“The government generated an exaggerated sense of expectation among the public, which has fallen flat. It promised a lot and has delivered very little. The outlook has changed and the protests are a reflection of those changes,” Trengrouse told IPS.

When Brazil was selected as the host of the 2014 World Cup, no one was thinking about protests, he pointed out, because 80 percent of the population at the time supported Brazil’s bid for hosting the event, according to opinion polls.

Today, however, 55 percent of respondents say the World Cup is likely to bring the country more problems than benefits.

In 2008 and 2009, Trengrouse worked as a United Nations consultant in the service of the Brazilian government for legislative affairs related to sports, especially the World Cup.

The lawyer said the government associated the World Cup with the major structural transformations that Brazil needed, but that they would have had to be carried out with or without the mega sports event.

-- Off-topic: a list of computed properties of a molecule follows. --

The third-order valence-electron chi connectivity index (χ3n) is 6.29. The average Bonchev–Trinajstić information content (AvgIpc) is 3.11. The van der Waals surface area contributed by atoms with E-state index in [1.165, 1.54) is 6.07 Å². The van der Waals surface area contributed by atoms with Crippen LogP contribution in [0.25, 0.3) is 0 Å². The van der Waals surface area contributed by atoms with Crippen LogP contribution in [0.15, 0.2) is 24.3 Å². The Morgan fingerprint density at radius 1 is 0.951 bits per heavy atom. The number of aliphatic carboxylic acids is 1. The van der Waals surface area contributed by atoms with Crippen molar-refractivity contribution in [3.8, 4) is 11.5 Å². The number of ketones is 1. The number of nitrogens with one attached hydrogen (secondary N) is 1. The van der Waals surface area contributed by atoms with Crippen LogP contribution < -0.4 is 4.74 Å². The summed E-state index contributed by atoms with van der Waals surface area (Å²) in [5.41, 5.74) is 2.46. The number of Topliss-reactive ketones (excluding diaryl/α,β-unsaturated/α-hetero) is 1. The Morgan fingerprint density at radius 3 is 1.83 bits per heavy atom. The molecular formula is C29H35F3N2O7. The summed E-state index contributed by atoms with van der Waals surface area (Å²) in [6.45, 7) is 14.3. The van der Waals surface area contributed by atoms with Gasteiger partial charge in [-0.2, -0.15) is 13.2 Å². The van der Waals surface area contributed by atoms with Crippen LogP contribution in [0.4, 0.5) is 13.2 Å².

And in two years time, Rio de Janeiro will also host the 2016 summer Olympics.

“A balance must be struck,” Trengrouse said. “The workers’ right to strike for better conditions is inalienable. But strikes must not hurt the public. There is opportunism in some sectors. Protests cannot be allowed to give rise to criminal activities, vandalism and fascist rallies.”

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Divided Opinions on Feasibility of Kenya’s Option B+ Roll Out Mon, 26 May 2014 07:53:59 +0000 Miriam Gathigah With Option B+, pregnant women are started on lifelong antiretroviral therapy regardless of their CD4 count. Credit: Miriam Gathigah/IPS